North American bike culture is changing. Fast. And a big part of that shift is in the type of bicycles people are choosing to ride. Traditional upright city bikes have seen an explosion in popularity in recent years, with real implications to the way we design and experience cities.
While this trend may have started with images of stylish cycling Scandinavians circulating on blogs and social media, it is becoming increasingly clear these machines aren’t just a style or passing fad. Urban bikes interact with the city environment in a notably different manner, broadening the way we provide citizens of all ages with healthier, happier, more social, and less expensive means of mobility.
First and foremost, it’s important to clarify what we mean by upright city bikes, and how they differentiate from other styles you may see. With their high, sweeping handlebars and sometimes step-through frames (which are not suggested to be gender-specific anywhere but in North America — just practical, comfortable design), they are designed for a different posture: riding in an upright position — rather than hunching over — taking all strain off your back, shoulders, forearms, wrists, and hands.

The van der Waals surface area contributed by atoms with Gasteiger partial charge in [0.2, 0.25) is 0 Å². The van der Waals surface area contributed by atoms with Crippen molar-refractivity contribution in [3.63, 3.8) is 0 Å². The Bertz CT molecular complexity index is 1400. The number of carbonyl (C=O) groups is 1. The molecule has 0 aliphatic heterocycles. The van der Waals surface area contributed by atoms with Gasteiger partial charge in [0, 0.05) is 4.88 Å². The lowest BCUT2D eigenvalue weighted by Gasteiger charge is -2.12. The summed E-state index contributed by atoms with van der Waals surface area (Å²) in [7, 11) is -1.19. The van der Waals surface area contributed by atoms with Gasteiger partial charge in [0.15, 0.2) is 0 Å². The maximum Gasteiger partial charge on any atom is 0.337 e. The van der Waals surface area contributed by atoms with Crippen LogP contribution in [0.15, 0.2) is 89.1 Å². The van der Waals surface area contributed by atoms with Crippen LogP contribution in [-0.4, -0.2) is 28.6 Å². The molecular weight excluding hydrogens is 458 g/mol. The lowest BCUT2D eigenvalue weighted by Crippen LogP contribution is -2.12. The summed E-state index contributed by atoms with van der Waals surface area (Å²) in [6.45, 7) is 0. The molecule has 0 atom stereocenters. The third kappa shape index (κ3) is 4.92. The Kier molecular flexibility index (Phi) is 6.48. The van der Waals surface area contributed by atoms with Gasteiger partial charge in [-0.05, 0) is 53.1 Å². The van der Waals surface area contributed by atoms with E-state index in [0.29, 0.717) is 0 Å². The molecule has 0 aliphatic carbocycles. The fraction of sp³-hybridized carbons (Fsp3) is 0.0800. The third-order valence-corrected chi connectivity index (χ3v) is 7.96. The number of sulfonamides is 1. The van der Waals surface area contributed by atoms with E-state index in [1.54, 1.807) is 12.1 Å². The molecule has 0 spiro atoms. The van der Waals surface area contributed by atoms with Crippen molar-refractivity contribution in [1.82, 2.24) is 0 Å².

Not only are they designed for comfort, they’re sturdier and safer, making them ideal for cruising at slower speeds, providing opportunities for an intimate, unfiltered awareness and experience of the people and places around you. They’re not meant for long distances or off-roading, but are the perfect means for a short, slow, non-sweaty jaunt around your neighborhood.
The most important thing about the growth of sit-up cycling is that it facilitates getting more people on two wheels, changing our perception of how we can move around our cities, making cycling more appealing to demographics that were traditionally left on the sidelines. These bikes help take cycling beyond speed and sport, making it a much broader, inviting, inclusive activity.
Read full article by Brent Toderian and Chris Bruntlett here.